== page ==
The following Friday was not just about switching gears, it was like getting into a whole new vehicle.  It was the premier of the "Winter Rock", featuring the Go Like The Wind instrumental music students.  It was the first concert of it's kind at the school....middle of winter, not tied into any other event, (like Christmas or graduation), and it was all student produced.   I, of coarse, am the director of the music program at the school, so I was in charge of making it all happen successfully.  It actually ended up being a lot of fun, and the students did a great job.  We had middle school students doing the sound and recording. One student, who, per doctors orders, could not perform, read snippets and quotes about the benefits of studying music in between each performance.  The students even picked names for their groups, (band1, band 2 and string orchestra were just not cutting it any more).  So band 1 was now called the 'Warthogs', band 2 was now the 'Icicles', and the string orchestra was now the 'Melodies'.  We also had duets and quartets from each group do an additional piece.  The show went off without a hitch, aside from a slight problem with the stage lights, which kept tripping the circuit breaker.  That was easily solved by turning on the gym's fluorescent lights.  We were also missing about 11 members of our advanced band, the Icicles, mainly due to a scheduling conflict.  I had not realized that I scheduled the concert on the first day of Ann Arbor public school's spring break.  Neither did a lot of families.  It was a learning experience for all of us, so next year will be much better in that regard.  The students who were there for the concert really pulled together and made the music sound great.  I look forward now to the spring concert!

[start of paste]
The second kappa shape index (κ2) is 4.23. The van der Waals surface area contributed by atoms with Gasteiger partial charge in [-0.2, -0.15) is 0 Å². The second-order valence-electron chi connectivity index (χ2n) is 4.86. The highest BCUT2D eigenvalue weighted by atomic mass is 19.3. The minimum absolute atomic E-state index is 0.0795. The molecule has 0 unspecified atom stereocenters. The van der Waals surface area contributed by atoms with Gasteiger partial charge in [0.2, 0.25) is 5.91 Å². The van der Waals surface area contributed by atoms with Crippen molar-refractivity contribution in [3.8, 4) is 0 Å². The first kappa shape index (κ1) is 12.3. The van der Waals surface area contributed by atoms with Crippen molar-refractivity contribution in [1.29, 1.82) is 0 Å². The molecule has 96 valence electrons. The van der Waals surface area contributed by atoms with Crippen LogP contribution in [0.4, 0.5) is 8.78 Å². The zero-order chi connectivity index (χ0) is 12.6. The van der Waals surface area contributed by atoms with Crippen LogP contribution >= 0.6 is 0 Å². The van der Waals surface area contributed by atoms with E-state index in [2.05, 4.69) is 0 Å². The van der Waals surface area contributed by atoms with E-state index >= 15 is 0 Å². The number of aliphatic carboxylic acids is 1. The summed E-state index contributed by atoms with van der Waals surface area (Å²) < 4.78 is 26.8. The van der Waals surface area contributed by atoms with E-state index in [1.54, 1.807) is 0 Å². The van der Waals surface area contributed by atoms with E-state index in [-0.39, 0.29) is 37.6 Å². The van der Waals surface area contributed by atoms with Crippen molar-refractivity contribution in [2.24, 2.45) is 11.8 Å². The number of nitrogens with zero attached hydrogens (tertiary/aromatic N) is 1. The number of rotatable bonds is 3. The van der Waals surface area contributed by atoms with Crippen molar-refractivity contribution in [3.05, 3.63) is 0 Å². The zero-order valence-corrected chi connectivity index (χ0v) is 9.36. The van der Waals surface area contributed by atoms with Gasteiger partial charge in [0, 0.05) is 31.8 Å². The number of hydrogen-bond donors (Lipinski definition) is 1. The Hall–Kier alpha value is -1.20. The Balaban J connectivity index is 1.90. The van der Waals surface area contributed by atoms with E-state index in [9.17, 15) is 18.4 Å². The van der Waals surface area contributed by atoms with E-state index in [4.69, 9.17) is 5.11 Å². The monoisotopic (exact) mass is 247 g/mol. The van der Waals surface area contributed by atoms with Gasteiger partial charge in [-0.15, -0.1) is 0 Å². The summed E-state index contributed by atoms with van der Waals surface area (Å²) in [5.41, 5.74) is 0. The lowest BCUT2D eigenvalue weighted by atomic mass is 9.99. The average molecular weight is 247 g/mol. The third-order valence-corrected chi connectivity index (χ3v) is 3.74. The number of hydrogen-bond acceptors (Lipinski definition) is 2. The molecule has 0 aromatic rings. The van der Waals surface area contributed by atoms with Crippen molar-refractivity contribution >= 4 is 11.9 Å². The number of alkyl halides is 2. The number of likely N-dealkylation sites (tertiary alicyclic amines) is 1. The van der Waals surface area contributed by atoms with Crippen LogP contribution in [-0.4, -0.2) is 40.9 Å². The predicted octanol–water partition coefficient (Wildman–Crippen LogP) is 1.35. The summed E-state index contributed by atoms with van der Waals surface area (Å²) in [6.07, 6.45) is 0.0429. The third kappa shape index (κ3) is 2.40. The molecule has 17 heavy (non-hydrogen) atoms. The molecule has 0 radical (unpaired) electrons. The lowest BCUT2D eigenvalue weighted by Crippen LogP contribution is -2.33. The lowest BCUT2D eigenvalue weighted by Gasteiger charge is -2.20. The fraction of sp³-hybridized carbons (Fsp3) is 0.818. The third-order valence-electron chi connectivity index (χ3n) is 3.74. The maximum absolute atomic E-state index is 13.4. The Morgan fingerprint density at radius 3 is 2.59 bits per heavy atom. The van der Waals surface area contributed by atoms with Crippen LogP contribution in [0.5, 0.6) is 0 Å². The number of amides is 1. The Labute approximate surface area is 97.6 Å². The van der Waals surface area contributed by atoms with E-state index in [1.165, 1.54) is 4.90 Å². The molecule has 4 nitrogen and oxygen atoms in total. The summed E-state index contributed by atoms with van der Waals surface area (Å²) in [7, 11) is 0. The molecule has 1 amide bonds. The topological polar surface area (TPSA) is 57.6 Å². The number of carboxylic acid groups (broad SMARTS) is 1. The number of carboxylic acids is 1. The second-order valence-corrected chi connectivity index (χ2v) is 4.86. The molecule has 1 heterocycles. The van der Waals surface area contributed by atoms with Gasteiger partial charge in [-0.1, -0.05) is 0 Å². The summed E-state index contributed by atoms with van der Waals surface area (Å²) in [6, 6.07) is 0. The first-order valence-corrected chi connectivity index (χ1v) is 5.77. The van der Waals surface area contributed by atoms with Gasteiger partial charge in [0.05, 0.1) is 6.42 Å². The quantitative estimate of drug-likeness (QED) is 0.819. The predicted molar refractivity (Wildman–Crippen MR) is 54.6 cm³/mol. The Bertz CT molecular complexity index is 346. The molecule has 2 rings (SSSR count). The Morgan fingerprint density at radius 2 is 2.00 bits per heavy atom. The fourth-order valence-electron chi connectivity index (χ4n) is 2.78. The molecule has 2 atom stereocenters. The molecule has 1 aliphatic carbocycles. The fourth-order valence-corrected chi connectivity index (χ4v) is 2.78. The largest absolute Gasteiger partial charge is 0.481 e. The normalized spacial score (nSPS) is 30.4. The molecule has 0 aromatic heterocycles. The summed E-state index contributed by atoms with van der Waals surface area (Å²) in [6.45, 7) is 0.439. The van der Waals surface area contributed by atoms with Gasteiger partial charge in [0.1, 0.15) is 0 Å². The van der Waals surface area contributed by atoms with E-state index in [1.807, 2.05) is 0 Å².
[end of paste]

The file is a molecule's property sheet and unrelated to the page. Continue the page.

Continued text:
That is all for now.  Thanks for reading, and I hope to write again soon.

John

Wednesday, February 13, 2008

Nick Strange in St. Clair Shores, Indian Culture at A.A. Library, Saraswati Puja

Hello again,
  The winter is rolling right along, and the gigs seem to be coming as fast and furious as the bitter cold and blowing snow.  This is the time of year when musicians must be extra studious about keeping their instruments in a controlled climate.  Even just an hour out in the cold can cause all kinds of problems.  On top of the difficulty with playing a cold instrument, there is always the fear of tuning, cracking, tearing, snapping, and.....well....let's just keep them warm shall we!
  So the first show was on Saturday Feb. 2nd with the Nick Strange group.  We were at a place called Fishbones in St. Clair Shores.  It was a big resteraunt/bar that has a built in crowd that seemed used to having live music, but not too attached to the idea of it. The weird vibe I got was probably due in part to the fact that it was the day before the super bowl.  I did have a good time and it was fun to play in a new place.  There were a few people who really liked the music, which made it worth the drive out.
  The next day I had a fun little daytime event at the Ann Arbor Public Library put on by my friend Rohit Setty and his family.  It was an Indian cultural celebration for young families.  We had Meeta Banerjee on the sitar, Dan Piccolo and myself on tabla, with Rohit, his wife Amanda, and their young daughter Shalani telling stories and doing dances, and making crafts.  It was a nice event.  The Ann Arbor News sent out a photographer, and we got a great spread in the Saturday paper.

The following Saturday Meeta and I drove to a middle school in Saline, MI. to play at a Saraswati Puja put on by the Bengali group Mitali.  A Puja is a type of religious ceremony that, as far as I can tell, is meant to honor a god and share music, dance, and fellowship with your community.  It is the second year we have done it, and it is always a fun show to play.  We did just a 15 minute show and within the first minute, Meeta broke a string.....Ouch!  Luckily, it was not her main string, but it did throw our balance off a bit.  Like a true pro, Meeta played on as if nothing was wrong, and the crowd was very appreciative. I felt lucky to be a part of it.
  
Thanks for reading, and I will write again soon!

John